02/02/2011

By Brian Chernett, Founder, The Academy for Chief Executives

U.S. President Harry S. Truman kept a sign that read ‘The buck stops here’ in the Oval Office. It was there as a reminder, if one was needed, that the President has to make the difficult decisions and to accept the ultimate responsibility for them.

As CEO, the buck stops with you, too. With the trappings of the role comes the responsibility to take the critical decisions, often under pressure and in novel circumstances. You have no choice in this but you do have a choice in how you view this responsibility. You can see it as an imposition or a privilege of rank.

Leaders who view this responsibility as an imposition and wish that it would go away often choose to avoid or deny it. They defer decisions as late as possible, hoping they will go away or decide to pass the buck elsewhere - often downwards. The result is often that the problem they avoided returns bigger and more difficult later. In Confronting the ‘Brutal Facts’, I explore facing up to ‘brutal facts’.

Far better if you can see it as a privilege of rank and a culmination of the hard work taken to get where you are. Making difficult decisions is part of the job you always wanted. Many decisions will require you to judge between arguments made by members of your team coming from two (or more) strongly held positions. To decide requires you to make a judgement with which some of your team will disagree. It is in the nature of decision making that this must happen. Deferring or denying the need will result in all parties feeling unheard and may worsen the reaction.

Even if you are uncomfortable with exercising your judgement in this way, you still have choices. You may just lack the skills and experience or the self confidence to make them. If that is the case, consider getting help and support on the process of taking difficult decisions, or on your growth and development plan and to identify your training needs and fill them.

• Find a mentor who has been where you now are and has successfully developed into a leader. A mentor can help you to grow into the role. They will support you as you make decisions, monitor the outcomes, give you feedback and help you to learn as you go.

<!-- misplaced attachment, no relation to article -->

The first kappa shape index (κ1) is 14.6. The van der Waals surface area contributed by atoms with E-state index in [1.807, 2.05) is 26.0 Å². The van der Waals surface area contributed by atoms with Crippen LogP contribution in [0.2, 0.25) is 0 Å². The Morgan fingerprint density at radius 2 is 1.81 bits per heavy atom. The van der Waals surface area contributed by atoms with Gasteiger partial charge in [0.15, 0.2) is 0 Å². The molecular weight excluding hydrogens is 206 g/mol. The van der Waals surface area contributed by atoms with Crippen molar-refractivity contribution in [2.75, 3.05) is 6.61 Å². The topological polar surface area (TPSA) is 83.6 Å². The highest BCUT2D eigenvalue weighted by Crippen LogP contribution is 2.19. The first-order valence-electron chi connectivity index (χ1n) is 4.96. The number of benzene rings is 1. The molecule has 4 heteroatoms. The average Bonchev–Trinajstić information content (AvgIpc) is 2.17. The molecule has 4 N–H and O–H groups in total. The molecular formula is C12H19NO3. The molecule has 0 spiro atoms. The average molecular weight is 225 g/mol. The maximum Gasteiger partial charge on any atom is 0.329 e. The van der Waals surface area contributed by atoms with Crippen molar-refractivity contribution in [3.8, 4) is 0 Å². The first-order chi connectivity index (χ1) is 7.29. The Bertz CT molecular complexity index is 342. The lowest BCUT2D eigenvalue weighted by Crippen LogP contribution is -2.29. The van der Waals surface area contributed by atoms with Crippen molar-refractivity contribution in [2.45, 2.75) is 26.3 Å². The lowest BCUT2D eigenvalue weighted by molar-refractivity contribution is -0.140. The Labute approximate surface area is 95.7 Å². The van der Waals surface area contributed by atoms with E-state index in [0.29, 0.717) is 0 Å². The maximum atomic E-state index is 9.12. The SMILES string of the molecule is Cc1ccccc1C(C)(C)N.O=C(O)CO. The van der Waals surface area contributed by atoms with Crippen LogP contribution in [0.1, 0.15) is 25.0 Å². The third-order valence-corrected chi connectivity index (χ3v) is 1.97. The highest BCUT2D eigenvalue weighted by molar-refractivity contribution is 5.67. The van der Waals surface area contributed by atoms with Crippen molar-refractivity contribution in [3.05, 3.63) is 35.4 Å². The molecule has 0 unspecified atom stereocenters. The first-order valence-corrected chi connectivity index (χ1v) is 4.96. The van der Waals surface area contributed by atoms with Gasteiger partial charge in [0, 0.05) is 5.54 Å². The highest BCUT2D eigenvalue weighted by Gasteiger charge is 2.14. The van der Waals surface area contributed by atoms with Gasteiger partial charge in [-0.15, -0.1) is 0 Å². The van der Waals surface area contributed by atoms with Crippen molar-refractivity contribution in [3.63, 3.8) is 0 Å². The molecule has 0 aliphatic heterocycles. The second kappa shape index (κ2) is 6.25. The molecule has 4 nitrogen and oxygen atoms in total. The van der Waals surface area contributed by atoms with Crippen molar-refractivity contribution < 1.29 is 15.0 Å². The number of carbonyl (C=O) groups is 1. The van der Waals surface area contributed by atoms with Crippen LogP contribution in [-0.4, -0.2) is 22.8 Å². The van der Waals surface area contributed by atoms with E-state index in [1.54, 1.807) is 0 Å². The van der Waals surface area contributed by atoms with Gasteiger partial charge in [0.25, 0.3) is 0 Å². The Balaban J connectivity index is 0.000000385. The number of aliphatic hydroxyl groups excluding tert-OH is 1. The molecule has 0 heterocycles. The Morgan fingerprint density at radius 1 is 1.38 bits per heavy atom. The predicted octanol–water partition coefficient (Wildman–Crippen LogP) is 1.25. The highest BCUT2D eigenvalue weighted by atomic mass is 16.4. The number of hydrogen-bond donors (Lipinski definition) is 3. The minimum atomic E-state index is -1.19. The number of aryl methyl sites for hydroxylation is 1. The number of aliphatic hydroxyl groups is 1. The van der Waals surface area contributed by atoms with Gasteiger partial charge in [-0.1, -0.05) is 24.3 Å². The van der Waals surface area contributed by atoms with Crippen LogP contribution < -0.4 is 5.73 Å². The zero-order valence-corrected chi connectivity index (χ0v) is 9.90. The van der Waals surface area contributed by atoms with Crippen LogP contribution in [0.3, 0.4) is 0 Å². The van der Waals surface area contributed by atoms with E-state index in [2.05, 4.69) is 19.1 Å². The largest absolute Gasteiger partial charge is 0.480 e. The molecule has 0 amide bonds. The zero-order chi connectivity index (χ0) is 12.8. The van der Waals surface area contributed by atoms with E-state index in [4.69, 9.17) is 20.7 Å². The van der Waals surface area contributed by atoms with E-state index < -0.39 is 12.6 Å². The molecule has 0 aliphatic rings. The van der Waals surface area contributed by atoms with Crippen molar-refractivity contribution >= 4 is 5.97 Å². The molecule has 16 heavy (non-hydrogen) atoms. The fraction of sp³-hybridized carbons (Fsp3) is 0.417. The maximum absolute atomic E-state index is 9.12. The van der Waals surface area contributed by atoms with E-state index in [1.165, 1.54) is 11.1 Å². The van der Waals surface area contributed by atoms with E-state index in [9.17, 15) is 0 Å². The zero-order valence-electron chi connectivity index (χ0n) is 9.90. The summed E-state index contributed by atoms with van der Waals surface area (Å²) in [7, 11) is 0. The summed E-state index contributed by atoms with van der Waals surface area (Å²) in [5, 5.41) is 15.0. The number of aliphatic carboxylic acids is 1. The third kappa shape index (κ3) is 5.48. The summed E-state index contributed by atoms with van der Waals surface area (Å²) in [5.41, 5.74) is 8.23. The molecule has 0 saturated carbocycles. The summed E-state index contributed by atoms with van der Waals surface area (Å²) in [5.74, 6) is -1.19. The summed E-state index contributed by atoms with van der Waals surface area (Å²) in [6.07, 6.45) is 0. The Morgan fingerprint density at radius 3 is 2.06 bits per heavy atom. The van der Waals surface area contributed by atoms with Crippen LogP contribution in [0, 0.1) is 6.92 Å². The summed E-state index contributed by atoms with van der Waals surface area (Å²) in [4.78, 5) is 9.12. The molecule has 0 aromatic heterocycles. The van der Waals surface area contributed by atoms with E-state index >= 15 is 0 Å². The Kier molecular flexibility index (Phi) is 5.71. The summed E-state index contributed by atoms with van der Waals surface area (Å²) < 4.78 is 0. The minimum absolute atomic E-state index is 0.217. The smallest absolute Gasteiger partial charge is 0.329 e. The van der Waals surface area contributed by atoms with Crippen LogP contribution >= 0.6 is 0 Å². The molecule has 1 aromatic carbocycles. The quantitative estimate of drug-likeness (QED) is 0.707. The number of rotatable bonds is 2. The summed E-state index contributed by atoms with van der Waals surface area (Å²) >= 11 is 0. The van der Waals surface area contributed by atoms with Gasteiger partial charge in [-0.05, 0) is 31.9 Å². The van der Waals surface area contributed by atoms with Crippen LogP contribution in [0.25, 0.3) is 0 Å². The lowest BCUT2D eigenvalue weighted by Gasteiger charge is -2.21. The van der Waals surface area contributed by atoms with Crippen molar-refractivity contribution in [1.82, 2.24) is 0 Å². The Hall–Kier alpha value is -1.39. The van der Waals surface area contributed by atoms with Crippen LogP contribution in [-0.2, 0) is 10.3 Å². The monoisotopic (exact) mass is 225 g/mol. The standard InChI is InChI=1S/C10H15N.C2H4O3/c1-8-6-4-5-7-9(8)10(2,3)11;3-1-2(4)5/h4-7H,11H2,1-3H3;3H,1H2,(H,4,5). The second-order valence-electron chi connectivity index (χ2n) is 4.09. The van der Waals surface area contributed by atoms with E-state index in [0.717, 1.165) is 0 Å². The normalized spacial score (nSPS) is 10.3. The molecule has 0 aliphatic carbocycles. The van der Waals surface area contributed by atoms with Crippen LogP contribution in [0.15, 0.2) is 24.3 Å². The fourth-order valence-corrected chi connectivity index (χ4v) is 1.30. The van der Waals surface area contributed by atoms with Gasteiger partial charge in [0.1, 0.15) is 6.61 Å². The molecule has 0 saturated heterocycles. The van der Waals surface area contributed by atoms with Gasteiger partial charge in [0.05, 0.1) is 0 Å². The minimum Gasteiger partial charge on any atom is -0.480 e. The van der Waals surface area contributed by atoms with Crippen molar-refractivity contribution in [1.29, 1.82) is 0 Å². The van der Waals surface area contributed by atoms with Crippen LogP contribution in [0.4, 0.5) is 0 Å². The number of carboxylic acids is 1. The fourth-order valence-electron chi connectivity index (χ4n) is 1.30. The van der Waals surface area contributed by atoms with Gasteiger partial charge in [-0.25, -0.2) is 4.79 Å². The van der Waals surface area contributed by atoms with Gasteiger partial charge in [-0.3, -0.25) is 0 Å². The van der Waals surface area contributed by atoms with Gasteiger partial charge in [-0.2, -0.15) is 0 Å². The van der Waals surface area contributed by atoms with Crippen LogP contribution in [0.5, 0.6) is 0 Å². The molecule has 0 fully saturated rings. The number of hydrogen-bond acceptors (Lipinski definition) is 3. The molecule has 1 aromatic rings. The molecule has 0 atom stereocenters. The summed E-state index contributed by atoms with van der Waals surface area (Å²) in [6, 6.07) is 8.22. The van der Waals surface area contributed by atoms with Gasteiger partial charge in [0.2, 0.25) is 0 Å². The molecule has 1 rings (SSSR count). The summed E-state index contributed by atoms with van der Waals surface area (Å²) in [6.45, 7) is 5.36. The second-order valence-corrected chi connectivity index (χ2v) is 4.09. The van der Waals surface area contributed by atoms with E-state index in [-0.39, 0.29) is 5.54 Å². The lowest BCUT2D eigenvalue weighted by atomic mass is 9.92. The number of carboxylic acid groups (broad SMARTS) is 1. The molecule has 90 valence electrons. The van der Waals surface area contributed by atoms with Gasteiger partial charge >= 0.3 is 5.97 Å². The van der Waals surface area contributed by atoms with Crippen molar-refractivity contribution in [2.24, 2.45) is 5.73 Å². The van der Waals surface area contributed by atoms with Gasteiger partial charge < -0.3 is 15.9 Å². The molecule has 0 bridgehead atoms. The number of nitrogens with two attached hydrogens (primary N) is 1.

• Build a team around you to support you with information and advice. Recruit well to support you and fill 'holes' in your experience and skillset.

• Cultivate and use your external advisers to provide distance and objectivity.

• Consider if you need a chairman and/or non executive Directors to support you.

Not everyone is made or suited to be a CEO. Your preference may be to handle technical issues, to meet with clients, to manage facilities — exercising the skill that got you to this position. You won’t be the first person to develop a business and decide not to run it. Recognising that fact and doing something about it may be the best decision you make.

You could find a CEO from within or by external recruitment and occupy a role that suits your skills best — continuing as a major shareholder or sole owner. Such an approach will require clear guidelines on limits of authority — both those of the CEO and your own — but it can work well. You might, instead, consider an exit at this point and allow the company freedom to move forward beyond you, returning to areas of work that suit your preferences.

The least productive approach will be to do nothing about the problem. Whether you choose to enhance your skills and gain new experience or to withdraw from the front line position of CEO to be more effective elsewhere, something needs to happen for the company to thrive and develop. Good decisions, taken in a timely fashion, are the lifeblood of a growing business.


Brian Chernett is the founder of The Academy for Chief Executives and Chairman of Academy Group ACE2. Having stepped down as Chief Executive of the Academy, Brian is now developing his own coaching and mentoring business — Wisdom Forums - for senior executives and building a new charity, The Ella Foundation, to coach and mentor Chief Executives in Charities and not for profit business.

Watch a video of Brian Chernett, Founder of The Academy For Chief Executives, explaining how The Academy For Chief Executives inspires business leaders.

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